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communities in the area were very active in supporting the refugees. They greeted them in their own language when they arrived, raised and provided Hungarian newspapers and magazines. The refugees were relocated to various parts of the country, with about 3,000 settling in New Jersey. Since that time, the Army has maintained a constant presence, but most of the original camp has been sold or given away. The remainder is now occupied by the Army Reserve's First Brigade and the 78th Division Headquarters. Former land is now occupied by Rutgers University Livingston Campus and Athletic Fields, Sutton Kilmer Industrial Campus, Kilmer General Mail Facility, New Jersey Motor Vehicle Inspection Station, Edison Job Corps, Middlesex County Educational Services Commission, Middlesex County Vo-tech School, Piscataway Board of Education, Timothy Christian School, Edison Angels Softball Complex, Edison Spencer Rockman Soccer Complex, Fairway Golf Center, and many other businesses and homes.

Prior to its use as an Army camp, the land was owned by many families and businesses. Some of this land was originally settled in the 1660's, by the earliest colonists in the area. John Smalley and his family were among them. They settled 148½ acres and owned it for the next 241 years. The Smalley family was among the founders of the Stelton Baptist Church. The Smalley burial plot was carefully tended by the Army while they owned the land it was on. The burial plot still exists today and can be found to the south of the new soccer fields (see map).
Erected 2006 by Troop #17 Central NJ Council Boy Scouts.
Topics. This memorial is listed in these topic lists: Forts and CastlesWar, World II.
Location. 40° 31.181′ N, 74° 25.526′ W. Marker is in Edison, New Jersey, in Middlesex County. Memorial is at the intersection of Kilmer Road and Cliff Prescod Lane, on the left when traveling east on Kilmer Road. Touch for map. Marker is in this post office area: Edison NJ 08817, United States of America. Touch for directions.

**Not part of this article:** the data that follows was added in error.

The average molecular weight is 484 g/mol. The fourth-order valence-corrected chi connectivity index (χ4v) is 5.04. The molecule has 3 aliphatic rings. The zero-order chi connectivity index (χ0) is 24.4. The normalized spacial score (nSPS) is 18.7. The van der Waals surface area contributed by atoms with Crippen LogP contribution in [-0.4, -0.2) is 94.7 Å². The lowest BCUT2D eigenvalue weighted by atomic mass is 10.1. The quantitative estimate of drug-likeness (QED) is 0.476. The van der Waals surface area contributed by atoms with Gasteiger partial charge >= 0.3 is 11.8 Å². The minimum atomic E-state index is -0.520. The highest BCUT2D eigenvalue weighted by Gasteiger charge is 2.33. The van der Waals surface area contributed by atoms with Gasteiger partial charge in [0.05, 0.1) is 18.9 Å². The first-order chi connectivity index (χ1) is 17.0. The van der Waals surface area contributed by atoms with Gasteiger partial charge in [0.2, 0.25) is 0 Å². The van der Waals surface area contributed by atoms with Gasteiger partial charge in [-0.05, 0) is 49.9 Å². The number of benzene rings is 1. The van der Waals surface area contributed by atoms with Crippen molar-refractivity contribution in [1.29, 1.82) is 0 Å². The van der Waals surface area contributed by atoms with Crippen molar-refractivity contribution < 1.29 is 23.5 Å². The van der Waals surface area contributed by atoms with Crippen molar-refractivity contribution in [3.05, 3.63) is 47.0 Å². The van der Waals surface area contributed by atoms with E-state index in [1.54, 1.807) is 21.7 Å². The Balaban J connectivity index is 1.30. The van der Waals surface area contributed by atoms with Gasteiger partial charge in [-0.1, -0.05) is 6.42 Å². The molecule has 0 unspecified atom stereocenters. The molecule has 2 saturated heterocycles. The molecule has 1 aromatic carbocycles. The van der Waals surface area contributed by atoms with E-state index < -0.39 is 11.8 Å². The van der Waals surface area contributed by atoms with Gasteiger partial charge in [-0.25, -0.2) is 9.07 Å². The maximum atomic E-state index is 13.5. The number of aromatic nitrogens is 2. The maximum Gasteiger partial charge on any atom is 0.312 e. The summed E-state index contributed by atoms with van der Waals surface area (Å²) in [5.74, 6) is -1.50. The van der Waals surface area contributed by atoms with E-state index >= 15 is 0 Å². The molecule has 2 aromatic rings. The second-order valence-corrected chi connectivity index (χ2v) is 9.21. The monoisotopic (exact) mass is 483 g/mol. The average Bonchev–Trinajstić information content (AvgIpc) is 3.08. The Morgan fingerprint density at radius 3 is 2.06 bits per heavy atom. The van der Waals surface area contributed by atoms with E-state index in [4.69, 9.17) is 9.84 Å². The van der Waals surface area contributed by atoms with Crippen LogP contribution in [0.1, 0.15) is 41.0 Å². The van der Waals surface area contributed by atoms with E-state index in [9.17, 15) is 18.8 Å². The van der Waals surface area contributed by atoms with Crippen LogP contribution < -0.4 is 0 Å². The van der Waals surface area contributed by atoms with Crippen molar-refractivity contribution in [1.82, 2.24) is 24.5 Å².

Other nearby markers. At least 8 other markers are within 2 miles of this marker, measured as the crow flies. Invention of the Band-Aid (approx. 1.4 miles away); The Jewish Agricultural Society (approx. 1.6 miles away); Frelinghuysen Hall (approx. 1.6 miles away); Hardenbergh Hall (approx. 1.7 miles away); On This High Ground (approx. 1.7 miles away); Daniel S. Schanck Observatory (approx. 1.8 miles away); New Brunswick (approx. 1.8 miles away); Paul Robeson (approx. 1.8 miles away).
Also see . . .
1. Camp Kilmer - National Archives. (Submitted on February 10, 2021, by Michael Herrick of Southbury, Connecticut.)
2. Camp Kilmer (Wikipedia). (Submitted on February 10, 2021, by Michael Herrick of Southbury, Connecticut.)
Credits. This page was last revised on February 10, 2021. It was originally submitted on February 7, 2021, by David Weintraub of Edison, New Jersey. This page has been viewed 709 times since then and 208 times this year. Photos:   1, 2, 3. submitted on February 7, 2021, by David Weintraub of Edison, New Jersey. • Michael Herrick was the editor who published this page.

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Sep. 23, 2023